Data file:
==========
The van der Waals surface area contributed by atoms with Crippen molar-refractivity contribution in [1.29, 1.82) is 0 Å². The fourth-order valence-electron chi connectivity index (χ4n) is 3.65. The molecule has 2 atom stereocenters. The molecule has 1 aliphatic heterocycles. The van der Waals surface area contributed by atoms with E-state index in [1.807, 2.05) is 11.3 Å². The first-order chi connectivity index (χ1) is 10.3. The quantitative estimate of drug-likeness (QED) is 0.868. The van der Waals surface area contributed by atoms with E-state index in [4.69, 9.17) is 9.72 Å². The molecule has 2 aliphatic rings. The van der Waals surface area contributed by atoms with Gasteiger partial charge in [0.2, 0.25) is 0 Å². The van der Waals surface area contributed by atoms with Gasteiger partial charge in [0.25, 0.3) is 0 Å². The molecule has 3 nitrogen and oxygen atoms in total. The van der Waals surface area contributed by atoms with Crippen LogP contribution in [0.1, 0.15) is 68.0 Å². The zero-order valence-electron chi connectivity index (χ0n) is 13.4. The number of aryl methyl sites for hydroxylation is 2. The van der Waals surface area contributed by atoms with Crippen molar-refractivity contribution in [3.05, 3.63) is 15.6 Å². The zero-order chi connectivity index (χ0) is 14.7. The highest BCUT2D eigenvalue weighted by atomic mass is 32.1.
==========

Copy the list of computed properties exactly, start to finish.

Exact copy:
The van der Waals surface area contributed by atoms with Crippen molar-refractivity contribution in [1.29, 1.82) is 0 Å². The fourth-order valence-electron chi connectivity index (χ4n) is 3.65. The molecule has 2 atom stereocenters. The molecule has 1 aliphatic heterocycles. The van der Waals surface area contributed by atoms with E-state index in [1.807, 2.05) is 11.3 Å². The first-order chi connectivity index (χ1) is 10.3. The quantitative estimate of drug-likeness (QED) is 0.868. The van der Waals surface area contributed by atoms with E-state index in [4.69, 9.17) is 9.72 Å². The molecule has 2 aliphatic rings. The van der Waals surface area contributed by atoms with Gasteiger partial charge in [0.2, 0.25) is 0 Å². The van der Waals surface area contributed by atoms with Gasteiger partial charge in [0.25, 0.3) is 0 Å². The molecule has 3 nitrogen and oxygen atoms in total. The van der Waals surface area contributed by atoms with Crippen LogP contribution in [0.1, 0.15) is 68.0 Å². The zero-order valence-electron chi connectivity index (χ0n) is 13.4. The number of aryl methyl sites for hydroxylation is 2. The van der Waals surface area contributed by atoms with Crippen molar-refractivity contribution in [3.05, 3.63) is 15.6 Å². The zero-order chi connectivity index (χ0) is 14.7. The highest BCUT2D eigenvalue weighted by atomic mass is 32.1.